“Trust in the Lord with all your heart and lean not into your own understanding. In all your ways, acknowledge Him, and He will direct your path.” Proverbs 3:5-6
When Southern Living magazine came to our home, I pulled it out of the mailbox, eagerly turning to the very back page to relish in Rick Bragg’s latest story of his deep Southern roots. So, with every single magazine I turn to the back page. Somewhere along the way, we’ve been receiving “O” magazine. I never ordered it and haven’t bothered to let them know our change of mailing address. Still, for a bit longer, it comes to us with the sticker of notice to let the publisher know of the new address. I’ve learned that whether I agree with Oprah’s views or not, I tend to glean something worthwhile in every issue.
This afternoon I turned to the back page – Oprah’s essay entitled “What I know for Sure.” This month she talked about what she learned from her interview of fourteen folks following several recent school shootings. “There was one answer everyone agreed on: family. Protecting family. Caring for family. Loving family.” As I continued reading her essay, I reflected on what I heard Michael Berry say on his afternoon radio show on KTRH in his tribute to Barbara Bush.
“The Bushes are a clannish people. They take care of their own no matter what. Whatever will be said of Barbara Bush, and I believe most of it will be positive, she loved and cherished her family. And there is absolutely nothing wrong with a mother who stays home and focuses on her family.”
Were you blessed with a mom who focused on her family? Are you one of those moms who cares deeply about her family? Truthfully, I don’t know of one woman who doesn’t care about her family enough to fight for them. Maybe I live in a protected world, but honestly, I’m grateful to know moms who are devoted to their children, their husband, their parents, their family.
The point of Oprah’s article was a plea for all of us to come and stand together for the good of our nation’s families. Oprah asks the question, “Can we agree to use our common sense to protect the common good?” In agreeing with Oprah, I also hope and pray that we can stand together for our families. What does this mean?
Here’s my take on how schools could help their troubled children:
First and foremost, parents, love your children with time. Spend incredible time with them, doing things with them that don’t require phones, i-pads or videos. Parents, listen to your children. Listen to their heart; listen to them read. Then, you read to your children. And you be the authority in your home and be in control of your child’s electronic devices.
Parents, befriend your children’s teachers –they are not the enemy. Most teachers have your children’s best interest at heart just as much as you do. It’s time for you and your teachers to be on the same team.
School administrators, reach out to the retired neighbors and the seniors in the area and ask them to donate an hour a week to one on one time with an “at risk” child. The counselor knows most of those children.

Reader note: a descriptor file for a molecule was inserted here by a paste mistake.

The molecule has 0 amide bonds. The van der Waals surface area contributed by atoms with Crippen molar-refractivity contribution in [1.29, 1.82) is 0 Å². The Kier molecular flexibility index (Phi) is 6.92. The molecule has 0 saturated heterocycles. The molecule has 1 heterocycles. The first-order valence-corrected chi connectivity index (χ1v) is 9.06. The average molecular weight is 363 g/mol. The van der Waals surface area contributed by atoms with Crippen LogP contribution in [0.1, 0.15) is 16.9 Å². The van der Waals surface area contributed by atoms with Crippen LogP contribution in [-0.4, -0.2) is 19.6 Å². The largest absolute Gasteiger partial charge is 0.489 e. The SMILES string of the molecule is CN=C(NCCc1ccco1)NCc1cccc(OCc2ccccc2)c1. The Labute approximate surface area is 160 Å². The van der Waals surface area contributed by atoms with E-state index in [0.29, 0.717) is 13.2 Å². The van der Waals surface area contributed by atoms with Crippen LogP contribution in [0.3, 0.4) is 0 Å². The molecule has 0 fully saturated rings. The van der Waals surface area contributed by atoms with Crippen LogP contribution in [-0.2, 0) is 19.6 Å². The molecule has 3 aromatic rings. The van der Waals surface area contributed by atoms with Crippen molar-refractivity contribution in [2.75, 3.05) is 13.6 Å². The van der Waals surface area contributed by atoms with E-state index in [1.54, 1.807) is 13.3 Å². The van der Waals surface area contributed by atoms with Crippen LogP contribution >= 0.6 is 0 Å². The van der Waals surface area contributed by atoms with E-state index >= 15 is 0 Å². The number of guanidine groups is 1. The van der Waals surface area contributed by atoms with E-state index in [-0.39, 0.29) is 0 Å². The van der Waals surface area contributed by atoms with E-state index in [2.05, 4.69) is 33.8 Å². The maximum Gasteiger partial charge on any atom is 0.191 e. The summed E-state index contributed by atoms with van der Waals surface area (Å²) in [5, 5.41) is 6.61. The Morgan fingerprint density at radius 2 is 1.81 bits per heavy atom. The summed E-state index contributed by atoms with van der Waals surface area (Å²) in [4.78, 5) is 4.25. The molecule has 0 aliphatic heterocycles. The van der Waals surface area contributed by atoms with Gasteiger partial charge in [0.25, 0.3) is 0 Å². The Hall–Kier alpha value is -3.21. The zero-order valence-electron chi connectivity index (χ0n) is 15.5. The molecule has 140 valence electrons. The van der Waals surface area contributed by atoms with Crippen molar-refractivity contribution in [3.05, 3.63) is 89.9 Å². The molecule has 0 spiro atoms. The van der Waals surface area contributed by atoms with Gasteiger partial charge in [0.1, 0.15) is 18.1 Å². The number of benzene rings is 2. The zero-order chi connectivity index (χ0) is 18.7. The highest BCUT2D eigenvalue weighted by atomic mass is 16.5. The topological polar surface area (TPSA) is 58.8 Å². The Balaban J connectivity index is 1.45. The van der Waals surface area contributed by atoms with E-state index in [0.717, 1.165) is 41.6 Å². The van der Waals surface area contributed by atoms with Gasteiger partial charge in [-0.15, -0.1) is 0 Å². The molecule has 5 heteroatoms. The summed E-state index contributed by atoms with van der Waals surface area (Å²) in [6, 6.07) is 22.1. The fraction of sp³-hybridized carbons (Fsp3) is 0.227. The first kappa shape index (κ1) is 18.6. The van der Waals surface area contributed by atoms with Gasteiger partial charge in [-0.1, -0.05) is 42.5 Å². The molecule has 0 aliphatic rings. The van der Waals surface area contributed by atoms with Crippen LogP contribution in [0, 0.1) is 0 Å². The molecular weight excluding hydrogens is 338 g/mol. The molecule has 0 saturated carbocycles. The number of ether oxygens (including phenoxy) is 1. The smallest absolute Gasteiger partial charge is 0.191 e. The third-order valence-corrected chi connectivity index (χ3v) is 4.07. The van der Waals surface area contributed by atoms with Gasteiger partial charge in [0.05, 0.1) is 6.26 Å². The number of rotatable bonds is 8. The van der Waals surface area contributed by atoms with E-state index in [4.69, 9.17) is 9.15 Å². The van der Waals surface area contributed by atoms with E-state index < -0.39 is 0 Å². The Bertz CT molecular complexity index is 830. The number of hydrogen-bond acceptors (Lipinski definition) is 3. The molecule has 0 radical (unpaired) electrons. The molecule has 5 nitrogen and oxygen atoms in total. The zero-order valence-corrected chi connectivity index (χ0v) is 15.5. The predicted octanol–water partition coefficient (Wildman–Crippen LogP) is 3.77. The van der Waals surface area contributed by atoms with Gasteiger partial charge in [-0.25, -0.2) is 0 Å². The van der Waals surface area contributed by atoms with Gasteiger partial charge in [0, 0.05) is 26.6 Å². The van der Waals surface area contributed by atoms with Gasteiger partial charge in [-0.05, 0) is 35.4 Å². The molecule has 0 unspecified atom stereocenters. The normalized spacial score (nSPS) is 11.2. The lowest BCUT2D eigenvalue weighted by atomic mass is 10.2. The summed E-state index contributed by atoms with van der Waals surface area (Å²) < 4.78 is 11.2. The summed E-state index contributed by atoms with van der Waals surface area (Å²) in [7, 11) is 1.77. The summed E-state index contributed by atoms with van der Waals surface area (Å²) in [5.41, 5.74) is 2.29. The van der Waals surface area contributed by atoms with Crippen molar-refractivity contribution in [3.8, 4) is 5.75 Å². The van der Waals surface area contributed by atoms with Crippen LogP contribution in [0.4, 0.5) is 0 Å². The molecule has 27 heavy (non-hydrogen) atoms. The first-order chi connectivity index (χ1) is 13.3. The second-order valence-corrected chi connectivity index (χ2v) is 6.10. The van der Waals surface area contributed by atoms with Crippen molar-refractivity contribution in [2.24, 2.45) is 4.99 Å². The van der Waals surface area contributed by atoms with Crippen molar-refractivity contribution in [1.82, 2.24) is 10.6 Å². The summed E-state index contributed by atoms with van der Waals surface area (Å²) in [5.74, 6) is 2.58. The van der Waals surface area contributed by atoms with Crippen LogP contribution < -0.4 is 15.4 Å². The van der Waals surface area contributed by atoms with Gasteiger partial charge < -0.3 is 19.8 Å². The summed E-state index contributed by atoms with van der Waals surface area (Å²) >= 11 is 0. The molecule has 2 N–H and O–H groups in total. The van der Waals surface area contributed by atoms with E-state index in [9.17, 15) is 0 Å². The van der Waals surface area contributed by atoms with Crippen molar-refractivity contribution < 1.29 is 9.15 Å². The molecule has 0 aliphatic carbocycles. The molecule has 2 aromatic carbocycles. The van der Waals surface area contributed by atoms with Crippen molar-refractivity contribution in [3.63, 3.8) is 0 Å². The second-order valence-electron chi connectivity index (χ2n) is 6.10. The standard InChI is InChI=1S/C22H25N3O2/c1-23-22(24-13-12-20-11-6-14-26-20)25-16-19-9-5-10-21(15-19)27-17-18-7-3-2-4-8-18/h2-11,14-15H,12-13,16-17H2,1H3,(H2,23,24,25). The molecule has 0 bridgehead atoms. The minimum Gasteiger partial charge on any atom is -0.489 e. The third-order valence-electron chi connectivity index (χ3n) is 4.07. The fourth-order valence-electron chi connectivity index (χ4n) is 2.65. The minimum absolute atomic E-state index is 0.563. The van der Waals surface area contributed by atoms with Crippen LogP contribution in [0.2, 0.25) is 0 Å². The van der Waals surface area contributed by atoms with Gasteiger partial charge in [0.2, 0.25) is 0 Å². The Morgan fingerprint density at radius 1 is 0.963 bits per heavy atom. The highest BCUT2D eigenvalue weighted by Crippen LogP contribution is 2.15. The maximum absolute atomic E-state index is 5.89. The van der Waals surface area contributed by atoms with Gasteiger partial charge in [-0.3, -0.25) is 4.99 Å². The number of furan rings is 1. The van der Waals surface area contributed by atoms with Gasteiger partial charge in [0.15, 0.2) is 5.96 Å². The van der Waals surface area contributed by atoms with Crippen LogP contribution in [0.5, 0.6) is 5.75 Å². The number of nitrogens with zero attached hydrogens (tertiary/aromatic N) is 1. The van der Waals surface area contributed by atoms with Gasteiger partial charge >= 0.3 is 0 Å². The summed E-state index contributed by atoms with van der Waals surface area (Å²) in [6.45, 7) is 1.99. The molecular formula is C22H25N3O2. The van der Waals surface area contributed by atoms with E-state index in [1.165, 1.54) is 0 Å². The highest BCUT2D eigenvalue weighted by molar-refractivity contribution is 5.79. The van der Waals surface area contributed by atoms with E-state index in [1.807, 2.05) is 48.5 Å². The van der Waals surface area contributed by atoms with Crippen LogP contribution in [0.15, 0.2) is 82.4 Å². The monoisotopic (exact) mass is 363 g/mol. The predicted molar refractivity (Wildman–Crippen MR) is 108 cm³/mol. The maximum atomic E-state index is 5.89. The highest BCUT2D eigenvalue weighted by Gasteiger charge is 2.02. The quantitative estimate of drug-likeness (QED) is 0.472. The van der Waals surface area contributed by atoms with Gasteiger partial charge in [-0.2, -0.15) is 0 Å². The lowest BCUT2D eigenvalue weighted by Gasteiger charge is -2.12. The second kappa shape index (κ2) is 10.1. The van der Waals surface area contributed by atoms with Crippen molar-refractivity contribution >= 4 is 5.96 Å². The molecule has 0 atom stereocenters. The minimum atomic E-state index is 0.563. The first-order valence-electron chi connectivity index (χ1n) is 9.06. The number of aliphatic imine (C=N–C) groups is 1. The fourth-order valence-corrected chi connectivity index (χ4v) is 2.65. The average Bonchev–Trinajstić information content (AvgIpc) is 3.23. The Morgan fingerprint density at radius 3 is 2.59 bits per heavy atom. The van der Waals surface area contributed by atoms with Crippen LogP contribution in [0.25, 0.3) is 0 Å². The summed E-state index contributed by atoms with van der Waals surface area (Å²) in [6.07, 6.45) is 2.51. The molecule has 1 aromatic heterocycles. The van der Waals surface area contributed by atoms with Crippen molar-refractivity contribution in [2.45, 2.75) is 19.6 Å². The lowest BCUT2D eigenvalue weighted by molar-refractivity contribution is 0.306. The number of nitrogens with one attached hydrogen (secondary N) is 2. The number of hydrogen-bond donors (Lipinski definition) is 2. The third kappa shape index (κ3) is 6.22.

Fathers of the children in the area schools, including middle and high school, commit to one hour a week to walking the school. Presence is everything. Shooting some hoops on the court in the afternoon, or sitting down at the lunch room and engaging in conversation with those who generally sit alone. Believe me, the students can tell the fathers who the loners are.
Moms, along with your presence on the PTA committees and at Field Day, donate an hour of your time to listening to a child read aloud, not just an elementary school age child, but even a middle school or high school student.
Do you see the pattern? Donated time of presence in the school. Eye to eye contact with the students. One on one time with the students. Retired folks, one hour a week is huge to the school in your area!
Churches need to rally around the schools in their area and pray for them; go to the school to ask how they may minister to the students and staff in their school. Truthfully, every principal worth his or her salt would gladly welcome their help! Last spring after a recent flood, a family near our church came to our benevolence committee to ask for some help- a mattress, some clothes and perhaps some groceries. We gladly reached out to help this family. As it turned out, the principal of the children’s school heard about the need and came to us to ask if our church would “adopt” her school, and just pray for her staff. We jumped at the opportunity! Several members met at the school and walked the campus one weekend, praying for the faculty, students and parents of that school. And now, several members volunteer to mentor some children in that school.
The first words out of my young third grade student mentee this morning was, “I told my mom what my favorite days of the week are: Friday, Saturday,” and pointing his finger at me, “Monday because I get to see YOU!” Then he pulled out his newest Pokemon card to tell me all about it. Our hour was filled with some pretty vulnerable moments where he revealed his deepest heart cry to me before we played some games together. As I walked out the door after a lovely hour with him, I thought about whether he would remember our time together this year when he gets to high school. Then I thought, I don’t know, but I’m going to ask for him next school year.
Thank you, Father, for the opportunity to get to know this young man each Monday. Thank you for the time we spend together. May all of us Believers seek your face and ask You for your guidance in how we each may reach out to the children right in our own back yard. Be with the parents of our children these days. Give them your wisdom, strength, and humility as they raise our nation’s future. I pray they’ll use the Bible as their guide always. In Your name, Amen.